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Title:Stochastic computation for energy-efficient robust ultra-low-power platforms
Author(s):Abdallah, Rami
Director of Research:Shanbhag, Naresh R.
Doctoral Committee Chair(s):Shanbhag, Naresh R.
Doctoral Committee Member(s):Jones, Douglas L.; Krein, Philip T.; Kumar, Rakesh
Department / Program:Electrical & Computer Eng
Discipline:Electrical & Computer Engr
Degree Granting Institution:University of Illinois at Urbana-Champaign
Subject(s):stochastic computation
low power
error resiliency
voltage overscaling
biomedical platforms
energy efficiency
power delivery
DC-DC converter
Abstract:Next-generation ubiquitous computing promises new levels in immersion and seamless technology integration enabled through a profusion of embedded signal processing (DSP)-heavy ultra-low-power (ULP) platforms. This dissertation proposes an holistic integrated stochastic computing approach to enable the design of next-generation ULP platforms that operate dramatically closer to the limits of the achievable robustness-energy-performance envelope over a highly unreliable device fabric. Stochastic computing was shown to be an elegant design approach for energy-efficient and robust systems-on-a-chip (SoC) in superthreshold applications. This dissertation studies and extends the application of stochastic computing to the minimum-energy operating point (MEOP), which is known to occur in the subthreshold regime. Analysis, architecture and circuit-level simulations, and integrated circuit (IC) measurements in a 45-nm CMOS technology, are employed to study the stochastic-subthreshold design space. Energy savings of 28% to 54% beyond minimum achievable energy Emin at the conventional (error-free) MEOP, along with 380x to 850x increase in pre-correction error rate (pe) handling capability, are demonstrated in the presence of voltage and process variations. A stochastic computing-based biomedical processing IC is designed at the MEOP. The supply voltage of the prototype IC can be scaled to 15% below its critical (error-free) value of 0.4V, while compensating for a pe=58%, improving the heart-beat detection accuracy by 19x, and achieving 28% Emin-energy savings over conventional MEOP processors. This IC consumes 14.5 fJ/cycle/1k-gate and exhibits 4.7x better energy efficiency than the state-of-the-art while tolerating 16x more voltage variations. To further enhance system-energy efficiency, this dissertation proposes an integrated design approach for ULP platforms by jointly optimizing the design of the compute cores and the energy-delivery subsystem. Joint core architecture and DC-DC converter design techniques are proposed in order to minimize the total system energy consumption. Results show a 45.5% system-energy savings and a 2.3x improvement in the efficiency of energy-delivery subsystem over the conventional case where the system is operated at the core MEOP while ignoring DC-DC converter losses. This dissertation makes a contribution, to the portfolio of stochastic computing techniques, referred to as likelihood processing (LP). LP exploits hardware error statistics to generate reliability information or confidence level on the output bits of a compute block in a statistically optimal manner and with a low complexity. The benefits of LP are demonstrated in the design of a 45-nm discrete-cosine transform (DCT) codec, which can be employed as a hardware accelerator in a ULP platform. LP is shown to tolerate 5x to 100x greater vales of pe, and achieve 15% to 71% energy savings, when compared with existing techniques. Stochastic computing advocates an explicit characterization and processing of error statistics at the architectural/system level. To support this need, this dissertation proposes a unified framework with a generalized statistical error characterization methodology. The proposed framework and methodology are analyzed and verified for a number of 45-nm DSP kernels. Furthermore, design diversity techniques are introduced in order to engineer favorable spatially-independent error-statistics and aid the robustness and implementation of stochastic computing. The proposed design principles and demonstrated energy and robustness benefits in this dissertation can be generalized beyond ULP platforms to modern high-throughput computational platforms. This is timely, because such platforms are moving the direction of becoming a heterogenous many-core SoC. Thus, the work in this dissertation, and stochastic computing in general, can provide stochastic accelerator cores for integration with conventional cores on to such a platform.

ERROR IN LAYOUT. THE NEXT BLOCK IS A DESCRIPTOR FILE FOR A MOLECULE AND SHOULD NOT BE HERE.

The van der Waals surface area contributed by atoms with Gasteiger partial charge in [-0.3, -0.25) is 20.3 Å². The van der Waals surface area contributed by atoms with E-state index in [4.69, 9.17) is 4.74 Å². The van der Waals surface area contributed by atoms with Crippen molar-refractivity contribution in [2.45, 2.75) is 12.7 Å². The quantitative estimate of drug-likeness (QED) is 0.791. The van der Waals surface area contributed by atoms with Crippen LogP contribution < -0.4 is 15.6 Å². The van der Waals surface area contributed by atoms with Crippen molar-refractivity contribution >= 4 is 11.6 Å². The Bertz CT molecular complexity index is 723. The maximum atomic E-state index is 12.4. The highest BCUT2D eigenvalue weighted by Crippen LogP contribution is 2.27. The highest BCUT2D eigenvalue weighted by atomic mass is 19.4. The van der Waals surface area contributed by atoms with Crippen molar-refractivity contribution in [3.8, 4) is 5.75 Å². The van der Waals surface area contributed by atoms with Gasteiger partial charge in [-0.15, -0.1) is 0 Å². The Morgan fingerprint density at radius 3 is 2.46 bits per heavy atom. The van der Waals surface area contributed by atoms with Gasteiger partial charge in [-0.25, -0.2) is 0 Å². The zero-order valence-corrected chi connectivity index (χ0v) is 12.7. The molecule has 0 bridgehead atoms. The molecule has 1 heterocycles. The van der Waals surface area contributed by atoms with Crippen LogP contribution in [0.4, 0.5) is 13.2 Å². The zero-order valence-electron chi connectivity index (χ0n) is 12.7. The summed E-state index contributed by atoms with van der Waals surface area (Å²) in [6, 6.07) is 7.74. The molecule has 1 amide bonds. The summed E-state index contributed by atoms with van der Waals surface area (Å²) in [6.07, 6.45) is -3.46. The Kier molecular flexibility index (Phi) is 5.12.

Issue Date:2012-06-27
Rights Information:Copyright 2012 Rami Abdallah
Date Available in IDEALS:2014-06-28
Date Deposited:2012-05

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